Autism - The Reason We're On Air
A Station Is Born
AJK Radio was started as a hobby by Alex Kelly, originally set up for his autistic son, Xander, who has used it to develop his social skills and life confidence.
Since then AJK has taken on other autistic (and non-autistic) presenters to offer them a similar start into broadcasting and to provide an outlet for their voice.
Here is some autism information that we have put together:
- Autism is a lifelong developmental disability that affects how people perceive the world and interact with others.
- More than 1 in 100 people are on the autism spectrum, including an estimated 700,000 people in the UK.
- Every person on the autism spectrum is different. It can present some serious challenges – but, with the right support and understanding, autistic people and their families can live full lives.
- Although everyone is different, people on the autism spectrum may:
- be under or oversensitive to sounds, touch, tastes, smells, light or colours, which can make everyday life extremely difficult
- find social situations and change a challenge, sometimes leading to extreme levels of anxiety
- experience a ‘meltdown’ if overwhelmed by anxiety or sensory overload
- benefit from extra time to process and respond to communication.
- Asperger syndrome is a form of autism. People with Aspergers are often of average or above average intelligence. They have fewer problems with speech but may still have difficulties with understanding and processing language.
The reason our station was created
AJK Radio is the idea of Alex Kelly.
Alex has learnt his radio craft over the last 25 years via Hospital Radio, he has a passion for music and technology.
In 2004, his son Xander was born 3 months early weighing in at 690g.
By 2007 at the age of three Xander was accompanying his Dad, and on air with him, using the equipment like a pro.
As Xander has got older, he has been diagnosed with Autism. This has lead to challenges, especially socially.
Xander has his Dad's thirst for Technology and music, but the trips in the big wide world can be traumatic for both.
2015 Christmas Day
After a visit to Broadcast Radio in Hull in the September of that year, Alex took delivery of professional radio kit, and launched AJK Radio online Christmas Day 8am 2015.
This has allowed Xander to continue to broadcast with his Dad, in the safety of the home studio.
As the station has found it's feet, Alex has started looking at ways to get other presenters on board.
Each presenter was asked to spend £150 for the equipment to be used from their home. From there they can connect to the studio remotely and 'voice track' a show for broadcast later at an agreed time. It allows the shows to sound 'as good as live'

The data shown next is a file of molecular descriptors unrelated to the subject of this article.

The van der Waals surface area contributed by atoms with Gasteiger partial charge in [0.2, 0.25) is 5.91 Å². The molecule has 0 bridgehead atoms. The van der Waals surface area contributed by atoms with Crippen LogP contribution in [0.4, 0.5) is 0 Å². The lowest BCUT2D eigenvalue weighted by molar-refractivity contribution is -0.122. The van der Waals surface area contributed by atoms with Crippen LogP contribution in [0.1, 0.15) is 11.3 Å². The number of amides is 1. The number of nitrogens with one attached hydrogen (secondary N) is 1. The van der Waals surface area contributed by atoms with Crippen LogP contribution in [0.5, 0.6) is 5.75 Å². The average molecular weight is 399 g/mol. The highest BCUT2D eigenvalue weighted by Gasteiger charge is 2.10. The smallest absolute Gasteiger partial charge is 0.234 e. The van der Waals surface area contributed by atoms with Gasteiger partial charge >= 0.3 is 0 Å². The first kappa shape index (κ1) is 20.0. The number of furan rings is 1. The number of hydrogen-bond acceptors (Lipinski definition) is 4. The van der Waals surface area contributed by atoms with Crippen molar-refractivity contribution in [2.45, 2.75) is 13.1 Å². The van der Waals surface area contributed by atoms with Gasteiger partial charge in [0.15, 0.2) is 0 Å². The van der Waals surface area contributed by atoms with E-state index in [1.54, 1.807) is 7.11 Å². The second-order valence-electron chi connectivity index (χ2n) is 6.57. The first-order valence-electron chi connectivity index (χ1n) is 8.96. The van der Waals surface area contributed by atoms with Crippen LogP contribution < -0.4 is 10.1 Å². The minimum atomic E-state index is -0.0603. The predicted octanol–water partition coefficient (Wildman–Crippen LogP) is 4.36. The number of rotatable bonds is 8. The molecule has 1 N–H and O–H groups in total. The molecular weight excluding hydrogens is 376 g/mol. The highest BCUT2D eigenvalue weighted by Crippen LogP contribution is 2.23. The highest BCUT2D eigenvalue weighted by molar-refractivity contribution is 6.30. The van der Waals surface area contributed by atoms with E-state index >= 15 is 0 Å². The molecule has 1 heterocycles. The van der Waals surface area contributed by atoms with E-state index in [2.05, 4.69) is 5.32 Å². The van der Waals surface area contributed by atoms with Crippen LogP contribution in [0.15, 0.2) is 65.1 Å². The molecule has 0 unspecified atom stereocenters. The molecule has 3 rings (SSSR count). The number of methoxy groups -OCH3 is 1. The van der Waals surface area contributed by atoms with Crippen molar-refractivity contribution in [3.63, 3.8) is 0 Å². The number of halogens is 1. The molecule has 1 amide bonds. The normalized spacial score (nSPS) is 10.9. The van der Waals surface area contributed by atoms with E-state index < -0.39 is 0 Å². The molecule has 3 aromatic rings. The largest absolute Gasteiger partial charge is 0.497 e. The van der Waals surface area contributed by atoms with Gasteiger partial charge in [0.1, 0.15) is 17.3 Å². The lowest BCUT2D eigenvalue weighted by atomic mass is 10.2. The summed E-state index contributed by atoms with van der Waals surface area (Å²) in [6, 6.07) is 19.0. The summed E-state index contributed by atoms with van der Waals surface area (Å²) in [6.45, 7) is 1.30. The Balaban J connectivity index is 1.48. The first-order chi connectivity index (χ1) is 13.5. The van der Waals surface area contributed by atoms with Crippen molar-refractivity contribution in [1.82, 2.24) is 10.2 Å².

This funding plea is for the next stage of the evolution of the broadcasting.
Paul is our latest autistic presenter who started with us March 2017.
With the donations we receive we're able to provide our presenters the opportunity to be able to actually broadcast shows 'live' for the first time; and if funds allow, place the same remote facilities in our local Autism Support centres.
AJK Radio vs COVID
Alex, is proud to be a voice for Autism, and the station can be found on all the usual social channels.
If the station got 100 friends of the station to donate £5 - that's the target started
As our third year of broadcasting continues, we look to a bigger audience base and an even wider choice of tunes from the UK chart archives of the last 65 years.
MY SON'S NOT NAUGHTY
“My son’s not naughty – he’s autistic.
It’s just that sometimes he gets overwhelmed. The bright lights reflecting on the shopping centre floor.
The different music coming from different shops. The smell of the perfumes on every shopper, the wafts of coffee, tea, burgers, chips. Every face, every conversation. Everything, all at once.
So if you see someone having a meltdown, don’t judge them – think ‘TMI’ instead. It can make a world of difference to someone like my son.”
AUTISM, THE PERSON AND WHAT TO DO
Give the person some time – it can take a while to recover from an information overload. Calmly ask them (or their parent or friend) if they’re OK, but bear in mind they’ll need more time to respond than you might expect. You see, with so much going on around them, autistic people sometimes need more time to process information. So if you ever ask a question and don’t get an answer right away, just wait. It might seem like the meltdown will never end, but it will. So just be patient, and be there.
Try to create a quiet, safe space as best you can. Ask people to move along and not to stare; turn off loud music and turn down bright lights – whatever you can think of to reduce the information overload, try it.
Imagine feeling so overloaded that you just couldn’t cope. Imagine the difference it would make if someone showed you a little kindness, rather than judging you as a naughty kid having a meltdown, or a ‘weirdo’ flapping their hands. A little understanding can go a long, long way – just a nod or some words of kindness can really put someone at ease.
Finding it hard to imagine? Then find out from autistic people what it really feels like.